How I Was April Fooled by The Princess Bride

April 14, 2014 Fairy Tales, Fantasy 55

Hey there, Bookworms!

I am typically a curmudgeon about books that become movies. I am often underwhelmed and find myself keeping score of what they changed to adapt the book to the screen and why Hollywood was wrong for doing it. Things were all kinds of different for me when it came to The Princess Bride. I have seen the movie about a zillion times, starting when I was a kid. I didn’t realize it was adapted from a book until waaaaay after I’d perfected my “INCONCEIVABLE!” I was curious, though, so I decided I’d tackle the book version, formally titled The Princess Bride: An Illustrated Edition of S. Morgenstern’s Classic Tale of True Love and High Adventure by William Goldman. (It’s quite a mouthful.)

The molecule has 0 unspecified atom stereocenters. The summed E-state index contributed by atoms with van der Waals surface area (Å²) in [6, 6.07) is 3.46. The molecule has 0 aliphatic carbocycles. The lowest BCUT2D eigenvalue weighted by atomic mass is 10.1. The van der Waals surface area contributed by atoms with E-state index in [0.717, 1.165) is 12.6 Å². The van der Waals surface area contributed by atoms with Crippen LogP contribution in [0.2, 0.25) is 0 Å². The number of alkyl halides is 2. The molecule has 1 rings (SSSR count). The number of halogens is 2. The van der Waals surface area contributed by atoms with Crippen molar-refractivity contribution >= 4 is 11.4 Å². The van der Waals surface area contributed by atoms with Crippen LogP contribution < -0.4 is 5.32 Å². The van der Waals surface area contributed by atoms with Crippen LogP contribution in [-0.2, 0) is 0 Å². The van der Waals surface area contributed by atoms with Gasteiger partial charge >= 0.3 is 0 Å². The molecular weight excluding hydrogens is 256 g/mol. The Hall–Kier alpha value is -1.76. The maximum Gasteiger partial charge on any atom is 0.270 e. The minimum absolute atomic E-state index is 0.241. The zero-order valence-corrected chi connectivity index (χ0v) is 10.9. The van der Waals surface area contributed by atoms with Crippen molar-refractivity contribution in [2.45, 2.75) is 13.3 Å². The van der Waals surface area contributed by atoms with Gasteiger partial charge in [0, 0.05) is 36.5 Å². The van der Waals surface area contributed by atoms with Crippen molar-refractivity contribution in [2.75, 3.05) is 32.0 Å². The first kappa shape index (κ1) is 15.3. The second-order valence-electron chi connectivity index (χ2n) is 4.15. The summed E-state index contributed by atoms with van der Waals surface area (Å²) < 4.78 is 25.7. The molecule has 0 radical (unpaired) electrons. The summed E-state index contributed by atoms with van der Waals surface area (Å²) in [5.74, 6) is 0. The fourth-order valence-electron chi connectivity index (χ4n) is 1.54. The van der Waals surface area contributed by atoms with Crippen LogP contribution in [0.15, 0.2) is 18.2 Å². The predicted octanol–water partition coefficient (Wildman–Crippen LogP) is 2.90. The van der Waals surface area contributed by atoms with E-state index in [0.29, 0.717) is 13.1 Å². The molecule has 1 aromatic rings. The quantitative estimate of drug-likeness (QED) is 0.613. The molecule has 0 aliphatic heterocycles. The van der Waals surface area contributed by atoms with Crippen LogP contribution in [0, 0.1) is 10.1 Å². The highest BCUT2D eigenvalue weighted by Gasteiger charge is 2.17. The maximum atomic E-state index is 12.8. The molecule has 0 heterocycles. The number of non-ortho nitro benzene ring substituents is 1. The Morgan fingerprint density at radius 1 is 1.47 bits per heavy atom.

I’ve mentioned that I’m pretty gullible, right? If Goldman had been playing an April Fool’s prank with this book, I’d totally have fallen for it. Goldman begins the book by saying that he isn’t writing the story, but abridging a classic work of literature his father read to him while he was recovering from pneumonia as a child. He claimed his father was a Florinese immigrant, that the tales within the book were at least partially true (if not a bit embellished, as such tales often are), and that he was merely paraphrasing another’s work. I THOUGHT that Florin and Guilder sounded like fake countries, but my knowledge of Europe is not infallible. They could very well have been countries at one point once upon a time and then been swallowed up. I mean, Poland lost its “I’m a country” status plenty of times throughout history, the poor dear.